1. Sep 26, 2013

### stefan10

1. The problem statement, all variables and given/known data

(d) A spaceship moves with velocity (4/5)c relative to Earth. The astronaut throws his empty beer bottle out the window with velocity (3/5)c relative to the ship in the sideways direction. What is the velocity of the bottle (magnitude and direction) relative to the Earth (i) classically, (ii) relativistically?

2. Relevant equations

$$u_x = \frac {u_x' + v}{1 + \frac{v}{c} \frac{u_x'}{c}}$$

$$u_y = \frac {u_y' + v}{\gamma (1 + \frac{v}{c} \frac{u_x'}{c})}$$

Pythagorean Theorem

3. The attempt at a solution

I just want to know if I've done this correctly. This is a problem on a practice exam.

For the classical portion I just used the Pythagorean theorem $$\sqrt {(\frac{4c}{5})^2 + (\frac{3c}{5})^2} = c$$

For the relativistic portion I use the Velocity Addition equations. I use $$v = \frac{4}{5}c = u_x'$$and $$u_y' = \frac{3}{5}c$$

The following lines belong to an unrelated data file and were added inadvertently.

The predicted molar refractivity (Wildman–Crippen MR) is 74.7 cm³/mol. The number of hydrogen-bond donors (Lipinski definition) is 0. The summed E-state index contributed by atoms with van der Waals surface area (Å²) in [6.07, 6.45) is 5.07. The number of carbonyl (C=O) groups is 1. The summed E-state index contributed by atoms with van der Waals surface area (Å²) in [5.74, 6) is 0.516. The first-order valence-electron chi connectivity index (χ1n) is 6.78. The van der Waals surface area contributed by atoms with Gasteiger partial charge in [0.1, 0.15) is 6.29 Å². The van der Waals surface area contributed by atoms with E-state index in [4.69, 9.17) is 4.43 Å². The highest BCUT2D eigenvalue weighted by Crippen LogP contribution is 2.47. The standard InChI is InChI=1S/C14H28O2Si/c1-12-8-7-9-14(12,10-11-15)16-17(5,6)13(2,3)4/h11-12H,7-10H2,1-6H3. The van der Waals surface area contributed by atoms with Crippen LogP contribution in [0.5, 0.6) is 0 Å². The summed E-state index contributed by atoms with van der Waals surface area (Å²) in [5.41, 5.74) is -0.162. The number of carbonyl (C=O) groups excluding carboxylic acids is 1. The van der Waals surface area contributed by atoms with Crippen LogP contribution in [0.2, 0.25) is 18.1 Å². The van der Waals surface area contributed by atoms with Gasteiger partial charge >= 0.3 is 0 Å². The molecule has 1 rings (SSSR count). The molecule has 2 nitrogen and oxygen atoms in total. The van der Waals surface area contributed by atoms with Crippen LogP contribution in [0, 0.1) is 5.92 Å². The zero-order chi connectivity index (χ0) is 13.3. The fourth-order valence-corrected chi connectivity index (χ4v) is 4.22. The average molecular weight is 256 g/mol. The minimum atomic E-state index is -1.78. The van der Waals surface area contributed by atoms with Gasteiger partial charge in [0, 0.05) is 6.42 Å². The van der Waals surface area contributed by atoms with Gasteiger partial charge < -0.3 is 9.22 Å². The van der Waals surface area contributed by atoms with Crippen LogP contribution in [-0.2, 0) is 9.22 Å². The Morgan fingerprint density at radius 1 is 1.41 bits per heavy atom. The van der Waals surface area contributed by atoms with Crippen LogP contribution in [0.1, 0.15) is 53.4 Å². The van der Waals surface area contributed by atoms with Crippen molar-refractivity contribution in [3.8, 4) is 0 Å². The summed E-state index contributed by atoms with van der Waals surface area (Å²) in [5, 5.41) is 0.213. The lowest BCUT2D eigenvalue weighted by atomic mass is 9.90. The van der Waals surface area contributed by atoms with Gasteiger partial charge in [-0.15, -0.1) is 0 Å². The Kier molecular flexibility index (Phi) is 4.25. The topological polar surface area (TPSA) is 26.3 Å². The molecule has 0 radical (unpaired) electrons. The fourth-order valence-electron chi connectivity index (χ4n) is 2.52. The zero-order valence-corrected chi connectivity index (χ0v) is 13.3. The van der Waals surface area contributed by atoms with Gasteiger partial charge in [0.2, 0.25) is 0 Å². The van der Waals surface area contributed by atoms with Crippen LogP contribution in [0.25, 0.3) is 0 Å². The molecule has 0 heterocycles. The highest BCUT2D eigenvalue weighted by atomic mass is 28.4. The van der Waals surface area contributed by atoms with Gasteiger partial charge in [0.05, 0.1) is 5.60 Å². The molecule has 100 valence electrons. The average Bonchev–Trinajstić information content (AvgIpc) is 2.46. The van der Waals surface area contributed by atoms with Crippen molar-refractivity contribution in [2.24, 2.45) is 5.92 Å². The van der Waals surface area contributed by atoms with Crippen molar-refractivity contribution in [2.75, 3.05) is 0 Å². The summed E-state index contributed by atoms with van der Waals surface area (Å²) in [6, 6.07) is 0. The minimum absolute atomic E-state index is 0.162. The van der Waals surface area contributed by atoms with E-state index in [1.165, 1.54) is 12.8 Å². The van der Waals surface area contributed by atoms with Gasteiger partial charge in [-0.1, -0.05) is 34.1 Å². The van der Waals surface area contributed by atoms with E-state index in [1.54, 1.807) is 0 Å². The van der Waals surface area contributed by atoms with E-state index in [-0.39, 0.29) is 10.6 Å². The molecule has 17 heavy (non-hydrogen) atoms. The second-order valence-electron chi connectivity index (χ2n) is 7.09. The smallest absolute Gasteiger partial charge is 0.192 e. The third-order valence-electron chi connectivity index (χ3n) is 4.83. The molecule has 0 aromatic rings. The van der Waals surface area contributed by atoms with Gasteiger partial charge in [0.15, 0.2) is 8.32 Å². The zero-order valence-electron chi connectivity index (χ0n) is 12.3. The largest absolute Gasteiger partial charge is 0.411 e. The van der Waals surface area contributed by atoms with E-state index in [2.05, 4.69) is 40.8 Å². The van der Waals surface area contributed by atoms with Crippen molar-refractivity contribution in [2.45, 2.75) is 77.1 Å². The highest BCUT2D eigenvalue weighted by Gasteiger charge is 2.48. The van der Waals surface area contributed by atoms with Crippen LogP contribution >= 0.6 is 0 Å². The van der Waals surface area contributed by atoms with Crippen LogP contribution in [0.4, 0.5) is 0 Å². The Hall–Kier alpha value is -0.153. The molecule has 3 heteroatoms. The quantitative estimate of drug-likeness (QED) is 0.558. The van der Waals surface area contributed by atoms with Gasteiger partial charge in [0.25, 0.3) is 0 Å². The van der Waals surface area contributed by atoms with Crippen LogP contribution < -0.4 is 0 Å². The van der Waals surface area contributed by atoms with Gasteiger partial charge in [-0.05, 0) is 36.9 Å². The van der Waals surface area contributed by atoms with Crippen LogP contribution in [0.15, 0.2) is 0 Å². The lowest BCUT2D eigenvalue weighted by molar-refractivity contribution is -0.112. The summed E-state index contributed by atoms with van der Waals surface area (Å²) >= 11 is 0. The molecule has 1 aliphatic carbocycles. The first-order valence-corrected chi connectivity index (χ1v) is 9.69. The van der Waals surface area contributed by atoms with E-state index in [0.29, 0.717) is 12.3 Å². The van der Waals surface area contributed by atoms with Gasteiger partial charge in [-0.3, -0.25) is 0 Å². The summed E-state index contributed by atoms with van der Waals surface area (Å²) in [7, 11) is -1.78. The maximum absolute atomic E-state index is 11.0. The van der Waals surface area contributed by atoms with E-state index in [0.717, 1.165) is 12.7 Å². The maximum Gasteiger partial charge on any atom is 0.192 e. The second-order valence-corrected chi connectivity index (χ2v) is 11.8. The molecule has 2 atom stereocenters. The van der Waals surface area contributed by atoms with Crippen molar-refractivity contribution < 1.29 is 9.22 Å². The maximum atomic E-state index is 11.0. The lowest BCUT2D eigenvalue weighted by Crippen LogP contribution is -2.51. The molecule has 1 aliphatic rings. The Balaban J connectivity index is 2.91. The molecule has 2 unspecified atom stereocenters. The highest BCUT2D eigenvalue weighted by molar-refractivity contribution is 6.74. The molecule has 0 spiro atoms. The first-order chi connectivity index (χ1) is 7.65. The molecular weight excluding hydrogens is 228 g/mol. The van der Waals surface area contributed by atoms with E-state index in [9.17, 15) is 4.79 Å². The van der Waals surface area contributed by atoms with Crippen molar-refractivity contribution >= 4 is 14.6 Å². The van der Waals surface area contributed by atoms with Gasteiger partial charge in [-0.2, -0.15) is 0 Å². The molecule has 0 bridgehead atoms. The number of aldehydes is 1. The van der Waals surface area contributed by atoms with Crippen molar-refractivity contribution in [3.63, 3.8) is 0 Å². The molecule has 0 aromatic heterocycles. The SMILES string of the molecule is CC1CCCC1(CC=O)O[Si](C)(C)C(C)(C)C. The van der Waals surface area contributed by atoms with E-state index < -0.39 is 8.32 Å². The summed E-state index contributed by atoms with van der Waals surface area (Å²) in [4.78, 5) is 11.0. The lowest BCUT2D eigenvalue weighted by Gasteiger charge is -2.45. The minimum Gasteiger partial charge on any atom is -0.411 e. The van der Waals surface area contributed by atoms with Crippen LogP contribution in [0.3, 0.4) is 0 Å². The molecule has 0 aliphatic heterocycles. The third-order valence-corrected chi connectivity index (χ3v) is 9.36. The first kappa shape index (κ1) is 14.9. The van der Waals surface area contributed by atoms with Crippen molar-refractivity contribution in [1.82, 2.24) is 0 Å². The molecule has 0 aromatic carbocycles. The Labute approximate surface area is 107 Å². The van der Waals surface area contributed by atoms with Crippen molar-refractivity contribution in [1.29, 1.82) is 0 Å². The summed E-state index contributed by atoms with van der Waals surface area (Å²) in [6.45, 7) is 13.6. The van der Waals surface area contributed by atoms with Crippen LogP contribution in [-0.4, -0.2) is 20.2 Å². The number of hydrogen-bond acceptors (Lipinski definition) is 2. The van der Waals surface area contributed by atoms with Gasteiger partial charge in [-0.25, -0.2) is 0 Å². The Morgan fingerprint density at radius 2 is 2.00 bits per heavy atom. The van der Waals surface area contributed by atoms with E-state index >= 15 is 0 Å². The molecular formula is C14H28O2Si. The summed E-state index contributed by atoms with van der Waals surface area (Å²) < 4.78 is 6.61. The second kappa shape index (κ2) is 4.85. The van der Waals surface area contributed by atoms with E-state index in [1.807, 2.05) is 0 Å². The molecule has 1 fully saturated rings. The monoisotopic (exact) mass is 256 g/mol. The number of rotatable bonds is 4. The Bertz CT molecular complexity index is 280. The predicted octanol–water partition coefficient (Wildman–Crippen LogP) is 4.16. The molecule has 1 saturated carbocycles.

This gives:

$$u_y = \frac{15}{41}c$$

and using the Pythagorean theorem with u_x = (4/5)c I get $$\frac{13}{15}c = .866 c$$

I am embarrassed to say that I only think it's the right answer because it looks like it would be. Conceptually I have no idea why I would set both u_x' and v equal to 4/5 c. Can anybody explain if I did get it correct, and if I didn't how I might get the correct answer? Thank you!

2. Sep 26, 2013

### TSny

This equation cannot be correct. For the case $u_y' = 0$ what would you expect $u_y$ to be?

Other than your result for $u_y$, I think the rest of your work looks good (as far as method).

EDIT: I now see another error. You wrote
Shouldn't $u_x' = 0$? Relative to the ship, the bottle moves only in the y' direction.
Maybe you meant to write $$v = \frac{4}{5}c = u_x$$. That would give you the value $u_x$ = $\frac{4}{5}c$ that you used later.

Last edited: Sep 26, 2013
3. Sep 27, 2013

### stefan10

Ah nevermind, I see what I did wrong the first time when I tried it with u_x' = 0. I must've been tired and reduced the fraction incorrectly, making it seem as if my final result was incorrect. Also the U_y equation I posted was not the one I used, it's a typo from copying and pasted the latex code for U_x and forgetting to delete (+v). Thank you very much, I have the correct answer now to be, (481)^(1/2)c/25 = .877 c